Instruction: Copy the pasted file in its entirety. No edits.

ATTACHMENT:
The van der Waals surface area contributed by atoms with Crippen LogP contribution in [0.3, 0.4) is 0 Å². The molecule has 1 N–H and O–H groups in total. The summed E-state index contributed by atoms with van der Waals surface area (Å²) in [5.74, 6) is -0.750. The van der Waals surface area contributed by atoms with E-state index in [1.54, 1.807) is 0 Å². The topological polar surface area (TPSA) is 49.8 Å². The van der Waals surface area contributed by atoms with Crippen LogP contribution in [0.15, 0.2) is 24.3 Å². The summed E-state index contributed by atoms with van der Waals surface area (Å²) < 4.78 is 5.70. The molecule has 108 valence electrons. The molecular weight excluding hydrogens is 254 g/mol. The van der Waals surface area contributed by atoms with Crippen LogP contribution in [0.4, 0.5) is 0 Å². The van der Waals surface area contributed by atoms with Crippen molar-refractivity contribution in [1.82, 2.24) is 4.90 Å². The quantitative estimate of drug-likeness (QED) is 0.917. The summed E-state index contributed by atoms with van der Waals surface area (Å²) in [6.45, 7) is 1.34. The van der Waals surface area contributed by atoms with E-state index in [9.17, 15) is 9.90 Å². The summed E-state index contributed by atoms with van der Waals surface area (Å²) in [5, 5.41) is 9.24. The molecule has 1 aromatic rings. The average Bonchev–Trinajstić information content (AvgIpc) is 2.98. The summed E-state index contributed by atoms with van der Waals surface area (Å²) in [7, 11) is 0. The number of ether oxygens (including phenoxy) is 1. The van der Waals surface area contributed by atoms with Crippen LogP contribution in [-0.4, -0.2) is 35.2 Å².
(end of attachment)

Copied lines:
The van der Waals surface area contributed by atoms with Crippen LogP contribution in [0.3, 0.4) is 0 Å². The molecule has 1 N–H and O–H groups in total. The summed E-state index contributed by atoms with van der Waals surface area (Å²) in [5.74, 6) is -0.750. The van der Waals surface area contributed by atoms with E-state index in [1.54, 1.807) is 0 Å². The topological polar surface area (TPSA) is 49.8 Å². The van der Waals surface area contributed by atoms with Crippen LogP contribution in [0.15, 0.2) is 24.3 Å². The summed E-state index contributed by atoms with van der Waals surface area (Å²) < 4.78 is 5.70. The molecule has 108 valence electrons. The molecular weight excluding hydrogens is 254 g/mol. The van der Waals surface area contributed by atoms with Crippen LogP contribution in [0.4, 0.5) is 0 Å². The van der Waals surface area contributed by atoms with Crippen molar-refractivity contribution in [1.82, 2.24) is 4.90 Å². The quantitative estimate of drug-likeness (QED) is 0.917. The summed E-state index contributed by atoms with van der Waals surface area (Å²) in [6.45, 7) is 1.34. The van der Waals surface area contributed by atoms with E-state index in [9.17, 15) is 9.90 Å². The summed E-state index contributed by atoms with van der Waals surface area (Å²) in [5, 5.41) is 9.24. The molecule has 1 aromatic rings. The average Bonchev–Trinajstić information content (AvgIpc) is 2.98. The summed E-state index contributed by atoms with van der Waals surface area (Å²) in [7, 11) is 0. The number of ether oxygens (including phenoxy) is 1. The van der Waals surface area contributed by atoms with Crippen LogP contribution in [-0.4, -0.2) is 35.2 Å².